Thursday, May 12, 2022

$33 Mln Pledged To Prevent catastrophic Oil Spill From Yemen Oil Tanker - UrduPoint

FSO Safer

The United Nations has received $33 million in new pledges towards a $144 million operation to avoid an oil spill from a tanker stranded off the coast of Yemen, which threatens a major environmental disaster.

The FSO Safer, which is holding more than a million barrels of oil, has been described as a "time bomb" because it is at risk of causing a major spill, either from leaking, breaking apart or exploding.

The commitments were made on Wednesday at a pledging conference in The Hague, co-sponsored by the UN and the Netherlands, marking the start of efforts to raise the $144 million required for the plan, according to a UN press release.

"We are grateful to the donors that committed funding today at very short notice and look forward to receiving further commitments from those that have not yet pledged. When we have the funding, the work can begin," David Gressly, the UN Resident and Humanitarian Coordinator for Yemen, said.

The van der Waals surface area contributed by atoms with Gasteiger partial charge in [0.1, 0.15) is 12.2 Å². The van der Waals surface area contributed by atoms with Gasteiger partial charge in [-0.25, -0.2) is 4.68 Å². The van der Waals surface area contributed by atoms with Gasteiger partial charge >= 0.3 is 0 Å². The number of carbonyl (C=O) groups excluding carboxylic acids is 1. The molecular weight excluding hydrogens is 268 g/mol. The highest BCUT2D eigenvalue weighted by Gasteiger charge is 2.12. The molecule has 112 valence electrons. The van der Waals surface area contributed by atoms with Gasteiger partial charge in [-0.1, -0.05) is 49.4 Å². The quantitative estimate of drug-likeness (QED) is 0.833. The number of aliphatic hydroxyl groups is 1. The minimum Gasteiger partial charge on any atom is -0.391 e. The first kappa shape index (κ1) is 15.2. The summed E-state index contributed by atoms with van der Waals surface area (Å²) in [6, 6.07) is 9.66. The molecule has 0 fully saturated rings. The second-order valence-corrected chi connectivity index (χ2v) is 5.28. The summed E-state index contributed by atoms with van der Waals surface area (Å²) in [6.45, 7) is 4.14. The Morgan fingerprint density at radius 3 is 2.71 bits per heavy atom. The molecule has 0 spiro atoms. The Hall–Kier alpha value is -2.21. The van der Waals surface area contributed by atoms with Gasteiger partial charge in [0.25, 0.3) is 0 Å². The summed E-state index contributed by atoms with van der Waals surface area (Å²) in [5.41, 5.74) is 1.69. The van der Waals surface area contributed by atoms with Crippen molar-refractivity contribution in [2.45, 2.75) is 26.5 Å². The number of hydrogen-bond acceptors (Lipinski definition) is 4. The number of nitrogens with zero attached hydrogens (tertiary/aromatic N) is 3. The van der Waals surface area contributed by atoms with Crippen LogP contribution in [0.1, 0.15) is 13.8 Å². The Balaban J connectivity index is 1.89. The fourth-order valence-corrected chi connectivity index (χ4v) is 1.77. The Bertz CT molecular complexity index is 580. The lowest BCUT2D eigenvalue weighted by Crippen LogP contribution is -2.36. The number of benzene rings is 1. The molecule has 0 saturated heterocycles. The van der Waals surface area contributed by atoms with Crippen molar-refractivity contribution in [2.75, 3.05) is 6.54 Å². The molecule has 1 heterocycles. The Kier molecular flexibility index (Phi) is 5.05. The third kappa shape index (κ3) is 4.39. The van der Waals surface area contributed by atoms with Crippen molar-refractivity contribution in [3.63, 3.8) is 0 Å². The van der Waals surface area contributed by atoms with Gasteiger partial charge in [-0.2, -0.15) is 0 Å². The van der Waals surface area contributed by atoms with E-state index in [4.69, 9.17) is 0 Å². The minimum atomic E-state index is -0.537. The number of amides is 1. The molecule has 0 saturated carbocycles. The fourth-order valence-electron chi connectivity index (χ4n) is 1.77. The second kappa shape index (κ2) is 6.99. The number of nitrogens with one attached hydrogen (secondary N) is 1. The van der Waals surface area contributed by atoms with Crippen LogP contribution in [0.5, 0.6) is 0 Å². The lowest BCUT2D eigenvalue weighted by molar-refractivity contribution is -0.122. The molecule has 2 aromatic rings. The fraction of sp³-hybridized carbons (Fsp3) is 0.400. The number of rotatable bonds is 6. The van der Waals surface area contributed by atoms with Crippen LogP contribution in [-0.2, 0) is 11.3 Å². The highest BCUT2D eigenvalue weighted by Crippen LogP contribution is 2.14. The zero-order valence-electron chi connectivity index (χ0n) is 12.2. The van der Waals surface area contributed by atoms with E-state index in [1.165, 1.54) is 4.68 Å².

The FSO Safer was constructed in 1976 as an oil tanker and converted to a floating storage and offloading (FSO) facility a decade later.

At 376 metres long, it is among the largest oil tankers in the world. The crude oil it holds is four times the amount spilled by the Exxon Valdez, the tanker that caused one of the greatest environmental disasters in the history of the United States.

The ship has been anchored off Yemen's Red Sea coast for more than 30 years.

Production, offloading, and maintenance stopped in 2015 due to the war between a pro-government Saudi-led coalition, and Houthi rebels.

The vessel is now beyond repair and at imminent risk of spilling oil, which would have far-reaching consequences.

Fishing communities on the Red Sea coast would be devastated, and the nearby ports of Hudaydah and Saleef would close. Both are critical for the entry of food, fuel and lifesaving supplies in a country where some 17 million people depend on humanitarian aid.

Any oil spill would also have an environmental impact on water, reefs and mangroves, and also disrupt shipping through the Bab al-Mandab strait to the Suez Canal. Clean-up alone would cost an estimated $20 million.

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